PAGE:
Atherosclerosis is a condition characterized by the hardening of the arteries and is the leading cause of cardiovascular disease and death. This condition has long been believed to be the result of a complex interaction between excess cholesterol and swelling in the heart and blood vessels. It kills tens of thousands of Americans annually.
Quietly hiding in our arterial walls are immune system cells called macrophages, whose main job is to ingest other cells or matter recognized as dangerous or unfamiliar. As a result of this, these cells consume other cells supplies of cholesterol, creating efficient ways to metabolize the overabundance of cholesterol and dispose of it.
Some macrophages fail to properly discard the extra cholesterol, allowing it to collect inside them as droplets of fat, providing them with the name: macrophage foam cells.
Foam macrophages create molecules that call on other immune cells and set molecules free, triggering certain genes to start an inflammatory response. It has long been assumed that atherosclerotic lesions, globs of fatty foam cells, assembled within arterial walls, were the damaging result of a connection between uncontrolled cholesterol build-up and inflammation.
Christopher Glass, MD, PhD, a professor in the Departments of Medicine and Cellular and Molecular Medicine and senior author of this study published in Cell, and his team wanted to know why the macrophages failed to do their job and how cholesterol build-up led to swelling. During their study using two mouse models that produced a vast amount of macrophage foam cells, the researchers discovered two surprising results that contradict previous investigations.
"The first is that foam cell formation suppressed activation of genes that promote inflammation. That's exactly the opposite of what we thought happened. Second, we identified a molecule that helps normal macrophages manage cholesterol balance. When it's in abundance, it turns on cellular pathways to get rid of cholesterol and turns off pathways for producing more cholesterol."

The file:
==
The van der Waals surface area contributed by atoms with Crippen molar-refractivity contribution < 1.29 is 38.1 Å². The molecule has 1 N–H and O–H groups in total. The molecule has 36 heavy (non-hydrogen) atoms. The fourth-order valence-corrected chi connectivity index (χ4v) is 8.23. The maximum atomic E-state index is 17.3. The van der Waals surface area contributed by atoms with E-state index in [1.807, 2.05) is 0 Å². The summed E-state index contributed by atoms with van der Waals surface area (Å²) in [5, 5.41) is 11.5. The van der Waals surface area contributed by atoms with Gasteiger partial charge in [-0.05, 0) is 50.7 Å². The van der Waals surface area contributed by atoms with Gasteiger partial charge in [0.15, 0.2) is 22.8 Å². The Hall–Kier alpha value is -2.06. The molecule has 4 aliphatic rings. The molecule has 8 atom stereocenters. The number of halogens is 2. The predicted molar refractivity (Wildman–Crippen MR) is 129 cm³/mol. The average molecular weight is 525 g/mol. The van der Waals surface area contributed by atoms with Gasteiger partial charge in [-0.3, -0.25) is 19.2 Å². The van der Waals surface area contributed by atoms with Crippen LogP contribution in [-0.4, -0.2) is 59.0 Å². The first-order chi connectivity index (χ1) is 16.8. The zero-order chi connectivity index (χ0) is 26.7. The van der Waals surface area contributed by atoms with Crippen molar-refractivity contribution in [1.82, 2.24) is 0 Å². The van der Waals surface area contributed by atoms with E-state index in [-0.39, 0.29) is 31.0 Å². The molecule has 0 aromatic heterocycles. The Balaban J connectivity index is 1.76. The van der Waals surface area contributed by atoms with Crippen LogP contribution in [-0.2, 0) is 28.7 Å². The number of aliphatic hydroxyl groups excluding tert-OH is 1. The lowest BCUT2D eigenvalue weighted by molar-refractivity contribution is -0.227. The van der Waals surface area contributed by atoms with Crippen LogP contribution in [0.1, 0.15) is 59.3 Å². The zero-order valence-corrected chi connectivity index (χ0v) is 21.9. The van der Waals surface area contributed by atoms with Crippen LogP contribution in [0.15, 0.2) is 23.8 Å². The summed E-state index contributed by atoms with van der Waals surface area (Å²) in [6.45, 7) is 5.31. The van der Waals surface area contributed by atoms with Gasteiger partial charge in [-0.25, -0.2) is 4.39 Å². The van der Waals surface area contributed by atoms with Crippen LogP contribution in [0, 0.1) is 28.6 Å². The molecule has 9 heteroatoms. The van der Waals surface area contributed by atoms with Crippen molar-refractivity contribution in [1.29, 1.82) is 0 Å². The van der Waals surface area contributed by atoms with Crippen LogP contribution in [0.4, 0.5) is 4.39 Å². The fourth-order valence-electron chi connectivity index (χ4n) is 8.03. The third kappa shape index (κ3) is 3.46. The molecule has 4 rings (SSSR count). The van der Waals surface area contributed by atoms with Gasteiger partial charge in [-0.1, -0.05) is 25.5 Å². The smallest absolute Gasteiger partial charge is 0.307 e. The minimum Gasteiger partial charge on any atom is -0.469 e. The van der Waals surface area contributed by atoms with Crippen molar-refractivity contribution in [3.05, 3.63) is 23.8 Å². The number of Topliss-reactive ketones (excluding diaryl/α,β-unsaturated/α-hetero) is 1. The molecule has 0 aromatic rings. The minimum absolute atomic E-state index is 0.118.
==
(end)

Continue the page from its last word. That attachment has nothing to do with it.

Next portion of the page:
That particular molecule is desmosterol, the final predecessor in the creation of cholesterol, made and used by cells as a compositional element of their membranes. In atherosclerosis lesions, the regular function of desmosterol is paralyzed.
The finding that demostral has the ability to decrease macrophage cholesterol, gives researchers and drug developers a new target at diminishing the risk of atherosclerosis.
Glass pointed out that a synthetic model almost identical to desmosterol exists, suggesting an immediate test-case for new studies. Previously in the 1950s, a drug called triparanol was developed to treat heart disease by blocking cholesterol production and increasing desmosterol levels. It was discovered to cause severe side effects such as blindness from a rare form of cataracts, and pulled from the market.
"We've learned a lot in 50 years. Maybe there's a way now to create a new drug that mimics the cholesterol inhibition without the side effects."